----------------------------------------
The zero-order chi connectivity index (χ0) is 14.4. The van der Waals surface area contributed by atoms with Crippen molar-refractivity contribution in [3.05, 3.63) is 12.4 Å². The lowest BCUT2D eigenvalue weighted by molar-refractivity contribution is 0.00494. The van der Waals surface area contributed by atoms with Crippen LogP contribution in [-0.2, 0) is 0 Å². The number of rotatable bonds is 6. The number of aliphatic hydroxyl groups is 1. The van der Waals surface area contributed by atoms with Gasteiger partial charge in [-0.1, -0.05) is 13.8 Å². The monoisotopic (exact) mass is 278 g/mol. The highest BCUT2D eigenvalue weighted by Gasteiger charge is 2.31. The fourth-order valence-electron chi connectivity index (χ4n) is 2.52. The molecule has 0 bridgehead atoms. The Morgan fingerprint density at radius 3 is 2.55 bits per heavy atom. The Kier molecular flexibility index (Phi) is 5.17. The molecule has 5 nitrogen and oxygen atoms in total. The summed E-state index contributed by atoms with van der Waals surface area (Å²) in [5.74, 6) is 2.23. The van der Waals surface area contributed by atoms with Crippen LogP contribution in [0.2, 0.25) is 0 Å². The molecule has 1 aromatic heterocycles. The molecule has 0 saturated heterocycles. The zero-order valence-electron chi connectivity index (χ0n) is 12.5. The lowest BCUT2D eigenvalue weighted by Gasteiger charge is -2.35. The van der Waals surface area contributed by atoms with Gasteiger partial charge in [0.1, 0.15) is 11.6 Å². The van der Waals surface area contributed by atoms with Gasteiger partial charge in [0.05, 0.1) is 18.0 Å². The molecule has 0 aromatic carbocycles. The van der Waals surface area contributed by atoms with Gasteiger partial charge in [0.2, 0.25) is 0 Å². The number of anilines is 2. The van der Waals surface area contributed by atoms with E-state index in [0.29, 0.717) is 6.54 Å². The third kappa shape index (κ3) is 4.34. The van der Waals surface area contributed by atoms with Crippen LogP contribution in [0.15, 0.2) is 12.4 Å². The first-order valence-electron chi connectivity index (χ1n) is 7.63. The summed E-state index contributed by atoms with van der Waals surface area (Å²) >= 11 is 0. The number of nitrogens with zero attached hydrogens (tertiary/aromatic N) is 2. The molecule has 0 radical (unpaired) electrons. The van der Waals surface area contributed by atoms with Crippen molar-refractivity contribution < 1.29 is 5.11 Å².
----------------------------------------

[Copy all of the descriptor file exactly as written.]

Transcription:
The zero-order chi connectivity index (χ0) is 14.4. The van der Waals surface area contributed by atoms with Crippen molar-refractivity contribution in [3.05, 3.63) is 12.4 Å². The lowest BCUT2D eigenvalue weighted by molar-refractivity contribution is 0.00494. The van der Waals surface area contributed by atoms with Crippen LogP contribution in [-0.2, 0) is 0 Å². The number of rotatable bonds is 6. The number of aliphatic hydroxyl groups is 1. The van der Waals surface area contributed by atoms with Gasteiger partial charge in [-0.1, -0.05) is 13.8 Å². The monoisotopic (exact) mass is 278 g/mol. The highest BCUT2D eigenvalue weighted by Gasteiger charge is 2.31. The fourth-order valence-electron chi connectivity index (χ4n) is 2.52. The molecule has 0 bridgehead atoms. The Morgan fingerprint density at radius 3 is 2.55 bits per heavy atom. The Kier molecular flexibility index (Phi) is 5.17. The molecule has 5 nitrogen and oxygen atoms in total. The summed E-state index contributed by atoms with van der Waals surface area (Å²) in [5.74, 6) is 2.23. The van der Waals surface area contributed by atoms with Crippen LogP contribution in [0.2, 0.25) is 0 Å². The molecule has 1 aromatic heterocycles. The molecule has 0 saturated heterocycles. The zero-order valence-electron chi connectivity index (χ0n) is 12.5. The lowest BCUT2D eigenvalue weighted by Gasteiger charge is -2.35. The van der Waals surface area contributed by atoms with Gasteiger partial charge in [0.1, 0.15) is 11.6 Å². The van der Waals surface area contributed by atoms with Gasteiger partial charge in [0.05, 0.1) is 18.0 Å². The molecule has 0 aromatic carbocycles. The van der Waals surface area contributed by atoms with Gasteiger partial charge in [0.2, 0.25) is 0 Å². The number of anilines is 2. The van der Waals surface area contributed by atoms with E-state index in [0.29, 0.717) is 6.54 Å². The third kappa shape index (κ3) is 4.34. The van der Waals surface area contributed by atoms with Crippen LogP contribution in [0.15, 0.2) is 12.4 Å². The first-order valence-electron chi connectivity index (χ1n) is 7.63. The summed E-state index contributed by atoms with van der Waals surface area (Å²) >= 11 is 0. The number of nitrogens with zero attached hydrogens (tertiary/aromatic N) is 2. The molecule has 0 radical (unpaired) electrons. The van der Waals surface area contributed by atoms with Crippen molar-refractivity contribution < 1.29 is 5.11 Å².